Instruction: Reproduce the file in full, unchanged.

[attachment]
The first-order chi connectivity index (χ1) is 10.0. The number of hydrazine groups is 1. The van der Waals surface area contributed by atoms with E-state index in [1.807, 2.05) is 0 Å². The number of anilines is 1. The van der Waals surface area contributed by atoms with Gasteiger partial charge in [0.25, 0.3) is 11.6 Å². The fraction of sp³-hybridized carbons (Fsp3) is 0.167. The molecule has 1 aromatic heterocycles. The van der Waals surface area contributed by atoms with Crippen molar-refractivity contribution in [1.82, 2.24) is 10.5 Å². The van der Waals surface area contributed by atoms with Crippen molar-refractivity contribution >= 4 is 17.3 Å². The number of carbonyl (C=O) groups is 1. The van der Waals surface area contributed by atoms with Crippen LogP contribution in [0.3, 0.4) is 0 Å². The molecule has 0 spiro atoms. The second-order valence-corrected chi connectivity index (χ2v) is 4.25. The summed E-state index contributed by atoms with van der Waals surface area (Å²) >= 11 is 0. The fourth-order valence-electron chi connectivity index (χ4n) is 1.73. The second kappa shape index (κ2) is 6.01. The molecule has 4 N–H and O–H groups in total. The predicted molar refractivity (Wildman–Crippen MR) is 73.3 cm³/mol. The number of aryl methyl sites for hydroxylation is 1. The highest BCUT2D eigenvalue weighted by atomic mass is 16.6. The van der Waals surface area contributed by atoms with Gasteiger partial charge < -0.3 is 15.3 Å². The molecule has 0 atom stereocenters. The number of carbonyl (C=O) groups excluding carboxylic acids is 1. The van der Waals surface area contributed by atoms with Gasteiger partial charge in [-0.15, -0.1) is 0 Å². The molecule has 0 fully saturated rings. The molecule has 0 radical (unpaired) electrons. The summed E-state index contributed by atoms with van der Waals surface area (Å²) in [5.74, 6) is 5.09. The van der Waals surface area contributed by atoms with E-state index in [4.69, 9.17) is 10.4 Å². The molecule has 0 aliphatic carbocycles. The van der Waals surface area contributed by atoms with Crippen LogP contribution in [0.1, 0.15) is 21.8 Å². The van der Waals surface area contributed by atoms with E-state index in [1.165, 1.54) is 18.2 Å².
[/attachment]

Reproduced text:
The first-order chi connectivity index (χ1) is 10.0. The number of hydrazine groups is 1. The van der Waals surface area contributed by atoms with E-state index in [1.807, 2.05) is 0 Å². The number of anilines is 1. The van der Waals surface area contributed by atoms with Gasteiger partial charge in [0.25, 0.3) is 11.6 Å². The fraction of sp³-hybridized carbons (Fsp3) is 0.167. The molecule has 1 aromatic heterocycles. The van der Waals surface area contributed by atoms with Crippen molar-refractivity contribution in [1.82, 2.24) is 10.5 Å². The van der Waals surface area contributed by atoms with Crippen molar-refractivity contribution >= 4 is 17.3 Å². The number of carbonyl (C=O) groups is 1. The van der Waals surface area contributed by atoms with Crippen LogP contribution in [0.3, 0.4) is 0 Å². The molecule has 0 spiro atoms. The second-order valence-corrected chi connectivity index (χ2v) is 4.25. The summed E-state index contributed by atoms with van der Waals surface area (Å²) >= 11 is 0. The fourth-order valence-electron chi connectivity index (χ4n) is 1.73. The second kappa shape index (κ2) is 6.01. The molecule has 4 N–H and O–H groups in total. The predicted molar refractivity (Wildman–Crippen MR) is 73.3 cm³/mol. The number of aryl methyl sites for hydroxylation is 1. The highest BCUT2D eigenvalue weighted by atomic mass is 16.6. The van der Waals surface area contributed by atoms with Gasteiger partial charge < -0.3 is 15.3 Å². The molecule has 0 atom stereocenters. The number of carbonyl (C=O) groups excluding carboxylic acids is 1. The van der Waals surface area contributed by atoms with Gasteiger partial charge in [-0.15, -0.1) is 0 Å². The molecule has 0 fully saturated rings. The molecule has 0 radical (unpaired) electrons. The summed E-state index contributed by atoms with van der Waals surface area (Å²) in [5.74, 6) is 5.09. The van der Waals surface area contributed by atoms with E-state index in [4.69, 9.17) is 10.4 Å². The molecule has 0 aliphatic carbocycles. The van der Waals surface area contributed by atoms with Crippen LogP contribution in [0.1, 0.15) is 21.8 Å². The van der Waals surface area contributed by atoms with E-state index in [1.165, 1.54) is 18.2 Å².